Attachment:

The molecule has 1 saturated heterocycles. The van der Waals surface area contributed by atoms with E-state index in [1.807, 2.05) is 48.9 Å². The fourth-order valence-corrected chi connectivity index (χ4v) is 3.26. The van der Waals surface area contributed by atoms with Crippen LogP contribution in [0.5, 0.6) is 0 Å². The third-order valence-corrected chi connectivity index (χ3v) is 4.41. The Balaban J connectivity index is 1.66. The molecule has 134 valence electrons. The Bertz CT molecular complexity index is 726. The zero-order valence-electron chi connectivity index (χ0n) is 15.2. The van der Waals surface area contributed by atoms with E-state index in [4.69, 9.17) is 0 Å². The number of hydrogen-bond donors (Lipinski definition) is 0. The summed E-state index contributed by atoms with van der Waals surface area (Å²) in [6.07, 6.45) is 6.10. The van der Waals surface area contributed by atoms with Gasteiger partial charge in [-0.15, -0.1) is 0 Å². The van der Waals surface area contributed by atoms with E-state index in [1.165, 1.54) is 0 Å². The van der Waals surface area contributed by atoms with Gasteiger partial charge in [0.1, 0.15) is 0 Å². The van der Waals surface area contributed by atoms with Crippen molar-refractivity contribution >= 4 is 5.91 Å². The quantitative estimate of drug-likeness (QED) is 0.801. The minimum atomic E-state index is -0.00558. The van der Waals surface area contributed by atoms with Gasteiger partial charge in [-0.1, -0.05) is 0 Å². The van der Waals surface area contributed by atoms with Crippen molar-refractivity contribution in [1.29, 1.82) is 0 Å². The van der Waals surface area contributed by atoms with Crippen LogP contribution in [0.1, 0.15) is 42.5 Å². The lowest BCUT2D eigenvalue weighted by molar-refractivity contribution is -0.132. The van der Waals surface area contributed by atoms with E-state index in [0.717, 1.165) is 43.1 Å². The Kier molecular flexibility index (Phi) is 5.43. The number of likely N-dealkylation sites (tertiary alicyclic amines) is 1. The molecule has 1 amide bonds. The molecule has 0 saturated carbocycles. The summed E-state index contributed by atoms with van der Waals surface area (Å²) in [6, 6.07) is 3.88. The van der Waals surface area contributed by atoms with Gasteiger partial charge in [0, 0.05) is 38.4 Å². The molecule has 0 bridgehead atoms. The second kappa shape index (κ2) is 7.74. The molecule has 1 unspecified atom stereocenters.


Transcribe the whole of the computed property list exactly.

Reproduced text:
The molecule has 1 saturated heterocycles. The van der Waals surface area contributed by atoms with E-state index in [1.807, 2.05) is 48.9 Å². The fourth-order valence-corrected chi connectivity index (χ4v) is 3.26. The van der Waals surface area contributed by atoms with Crippen LogP contribution in [0.5, 0.6) is 0 Å². The third-order valence-corrected chi connectivity index (χ3v) is 4.41. The Balaban J connectivity index is 1.66. The molecule has 134 valence electrons. The Bertz CT molecular complexity index is 726. The zero-order valence-electron chi connectivity index (χ0n) is 15.2. The van der Waals surface area contributed by atoms with E-state index in [4.69, 9.17) is 0 Å². The number of hydrogen-bond donors (Lipinski definition) is 0. The summed E-state index contributed by atoms with van der Waals surface area (Å²) in [6.07, 6.45) is 6.10. The van der Waals surface area contributed by atoms with Gasteiger partial charge in [-0.15, -0.1) is 0 Å². The van der Waals surface area contributed by atoms with E-state index in [1.165, 1.54) is 0 Å². The van der Waals surface area contributed by atoms with Gasteiger partial charge in [0.1, 0.15) is 0 Å². The van der Waals surface area contributed by atoms with Crippen molar-refractivity contribution >= 4 is 5.91 Å². The quantitative estimate of drug-likeness (QED) is 0.801. The minimum atomic E-state index is -0.00558. The van der Waals surface area contributed by atoms with Gasteiger partial charge in [-0.1, -0.05) is 0 Å². The van der Waals surface area contributed by atoms with Crippen molar-refractivity contribution in [1.29, 1.82) is 0 Å². The van der Waals surface area contributed by atoms with Crippen LogP contribution in [0.1, 0.15) is 42.5 Å². The lowest BCUT2D eigenvalue weighted by molar-refractivity contribution is -0.132. The van der Waals surface area contributed by atoms with E-state index in [0.717, 1.165) is 43.1 Å². The Kier molecular flexibility index (Phi) is 5.43. The number of likely N-dealkylation sites (tertiary alicyclic amines) is 1. The molecule has 1 amide bonds. The molecule has 0 saturated carbocycles. The summed E-state index contributed by atoms with van der Waals surface area (Å²) in [6, 6.07) is 3.88. The van der Waals surface area contributed by atoms with Gasteiger partial charge in [0, 0.05) is 38.4 Å². The molecule has 0 bridgehead atoms. The second kappa shape index (κ2) is 7.74. The molecule has 1 unspecified atom stereocenters.